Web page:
Rather, politics is “a balancing of interests, meaning there are all kinds of peoples and groups asking the question ‘what’s in it for me?’,” he said.
“Religion does offer into this political world of self-interest a second question which is, is there something beyond yourself, something that you want to serve beyond your own interests? That’s an important message in politics and it’s not heard today.”
He added that “the prophetic message of the church should be precisely against the claim that one position or set of positions is the religious position. Because in reality, everything is debatable in politics, and everything is up for compromise or else it’s just going to be gridlock, which is the current situation we now have and have had for the last decade or so.”
Politics is a business of struggle, Danforth said. “It’s ambiguity and it’s different people with different positions and how do you hold them together. By the way, that’s a very religious undertaking, isn’t it, simply to hold things together?”
Rev. John Forney, an Episcopal priest since 1985, and a chapter organizer for Progressive Christians Uniting in Los Angeles stated that faith informs everything we do, as well as our political views, how we treat others, and being part of a community that is “life-giving”.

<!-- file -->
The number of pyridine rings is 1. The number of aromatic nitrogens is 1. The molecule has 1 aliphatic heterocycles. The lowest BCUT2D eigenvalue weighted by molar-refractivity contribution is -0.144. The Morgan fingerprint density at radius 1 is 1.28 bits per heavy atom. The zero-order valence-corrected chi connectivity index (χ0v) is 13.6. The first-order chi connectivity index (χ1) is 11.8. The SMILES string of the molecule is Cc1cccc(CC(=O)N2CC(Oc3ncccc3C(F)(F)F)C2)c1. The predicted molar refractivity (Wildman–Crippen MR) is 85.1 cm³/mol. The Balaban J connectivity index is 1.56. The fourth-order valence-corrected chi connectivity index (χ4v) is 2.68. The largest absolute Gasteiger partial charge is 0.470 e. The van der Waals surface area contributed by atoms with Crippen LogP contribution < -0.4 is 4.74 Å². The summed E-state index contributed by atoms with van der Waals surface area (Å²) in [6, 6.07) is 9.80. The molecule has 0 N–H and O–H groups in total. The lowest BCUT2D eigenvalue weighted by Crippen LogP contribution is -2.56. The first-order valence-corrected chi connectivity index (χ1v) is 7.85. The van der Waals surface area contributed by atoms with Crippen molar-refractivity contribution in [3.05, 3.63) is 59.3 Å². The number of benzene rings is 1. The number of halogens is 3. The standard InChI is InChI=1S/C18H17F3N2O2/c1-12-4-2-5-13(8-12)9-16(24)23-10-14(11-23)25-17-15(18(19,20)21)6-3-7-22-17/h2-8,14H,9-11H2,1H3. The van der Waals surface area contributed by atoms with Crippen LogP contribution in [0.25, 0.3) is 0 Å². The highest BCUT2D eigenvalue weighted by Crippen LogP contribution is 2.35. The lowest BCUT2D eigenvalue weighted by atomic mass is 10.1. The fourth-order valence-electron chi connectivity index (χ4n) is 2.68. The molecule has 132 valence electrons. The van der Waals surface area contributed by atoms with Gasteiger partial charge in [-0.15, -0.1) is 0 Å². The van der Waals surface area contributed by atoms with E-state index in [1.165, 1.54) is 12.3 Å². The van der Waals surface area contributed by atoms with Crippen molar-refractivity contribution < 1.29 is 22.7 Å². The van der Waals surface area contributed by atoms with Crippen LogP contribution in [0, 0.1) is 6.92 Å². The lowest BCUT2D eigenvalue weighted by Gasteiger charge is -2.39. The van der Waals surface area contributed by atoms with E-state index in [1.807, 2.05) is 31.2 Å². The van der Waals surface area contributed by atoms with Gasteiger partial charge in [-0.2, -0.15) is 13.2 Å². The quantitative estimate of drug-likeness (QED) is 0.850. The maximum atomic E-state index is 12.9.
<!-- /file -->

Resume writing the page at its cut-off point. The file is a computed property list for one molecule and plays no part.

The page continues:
“Essentially, our national life is our national community, a community that invests in people, is safe for people, those kinds of communities reflect our religious values,” he said.
He cited the criminal justice system as an example. “We are bound to do better than locking up 60 percent of minority youth for crimes white kids would never get locked up for,” said Forney, who is white. “When you do this it diminishes their ability for the rest of their life to be productive citizens. Our faith values say that we mustn’t throw away people. There are no throwaways, no 47 percent here. God loves everyone here and we must love everyone and do by them what God does by them.”
Mixing partisan politics and religion only makes religion the loser, he added. “Sure, the church needs to say something about politics. But we don’t need to be backing candidates.”
The Pew Forum explains the IRS rules concerning religious organizations’ involvement with politics. This includes the First Amendment and IRS restrictions concerning ministers preaching politics from the pulpit, as well as what religious organizations are allowed to do concerning politics and how often before losing their religious exemption status.